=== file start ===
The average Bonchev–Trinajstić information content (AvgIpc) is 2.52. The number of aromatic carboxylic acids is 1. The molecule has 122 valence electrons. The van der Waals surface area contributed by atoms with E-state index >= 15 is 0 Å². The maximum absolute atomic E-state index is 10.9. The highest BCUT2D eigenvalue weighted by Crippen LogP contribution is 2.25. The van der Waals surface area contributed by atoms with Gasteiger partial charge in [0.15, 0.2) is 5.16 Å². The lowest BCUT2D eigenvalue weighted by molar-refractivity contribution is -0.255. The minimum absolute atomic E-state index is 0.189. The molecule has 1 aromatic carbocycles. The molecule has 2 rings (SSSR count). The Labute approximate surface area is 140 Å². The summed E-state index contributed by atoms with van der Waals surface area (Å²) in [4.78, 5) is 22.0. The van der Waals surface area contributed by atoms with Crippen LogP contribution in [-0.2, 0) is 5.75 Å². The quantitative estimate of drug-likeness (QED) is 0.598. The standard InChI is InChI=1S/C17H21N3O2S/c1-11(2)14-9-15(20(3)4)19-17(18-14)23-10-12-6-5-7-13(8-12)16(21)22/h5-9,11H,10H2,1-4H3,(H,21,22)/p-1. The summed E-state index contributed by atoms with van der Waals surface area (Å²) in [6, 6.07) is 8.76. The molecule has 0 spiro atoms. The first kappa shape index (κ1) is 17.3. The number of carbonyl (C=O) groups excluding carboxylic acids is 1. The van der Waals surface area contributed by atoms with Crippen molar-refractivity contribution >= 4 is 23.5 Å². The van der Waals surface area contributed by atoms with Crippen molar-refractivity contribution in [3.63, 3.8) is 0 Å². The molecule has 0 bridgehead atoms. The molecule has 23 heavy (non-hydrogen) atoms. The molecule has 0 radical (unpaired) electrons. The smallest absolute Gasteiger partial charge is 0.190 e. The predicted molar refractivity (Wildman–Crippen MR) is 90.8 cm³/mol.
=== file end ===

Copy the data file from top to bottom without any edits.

The average Bonchev–Trinajstić information content (AvgIpc) is 2.52. The number of aromatic carboxylic acids is 1. The molecule has 122 valence electrons. The van der Waals surface area contributed by atoms with E-state index >= 15 is 0 Å². The maximum absolute atomic E-state index is 10.9. The highest BCUT2D eigenvalue weighted by Crippen LogP contribution is 2.25. The van der Waals surface area contributed by atoms with Gasteiger partial charge in [0.15, 0.2) is 5.16 Å². The lowest BCUT2D eigenvalue weighted by molar-refractivity contribution is -0.255. The minimum absolute atomic E-state index is 0.189. The molecule has 1 aromatic carbocycles. The molecule has 2 rings (SSSR count). The Labute approximate surface area is 140 Å². The summed E-state index contributed by atoms with van der Waals surface area (Å²) in [4.78, 5) is 22.0. The van der Waals surface area contributed by atoms with Crippen LogP contribution in [-0.2, 0) is 5.75 Å². The quantitative estimate of drug-likeness (QED) is 0.598. The standard InChI is InChI=1S/C17H21N3O2S/c1-11(2)14-9-15(20(3)4)19-17(18-14)23-10-12-6-5-7-13(8-12)16(21)22/h5-9,11H,10H2,1-4H3,(H,21,22)/p-1. The summed E-state index contributed by atoms with van der Waals surface area (Å²) in [6, 6.07) is 8.76. The molecule has 0 spiro atoms. The first kappa shape index (κ1) is 17.3. The number of carbonyl (C=O) groups excluding carboxylic acids is 1. The van der Waals surface area contributed by atoms with Crippen molar-refractivity contribution >= 4 is 23.5 Å². The van der Waals surface area contributed by atoms with Crippen molar-refractivity contribution in [3.63, 3.8) is 0 Å². The molecule has 0 bridgehead atoms. The molecule has 23 heavy (non-hydrogen) atoms. The molecule has 0 radical (unpaired) electrons. The smallest absolute Gasteiger partial charge is 0.190 e. The predicted molar refractivity (Wildman–Crippen MR) is 90.8 cm³/mol.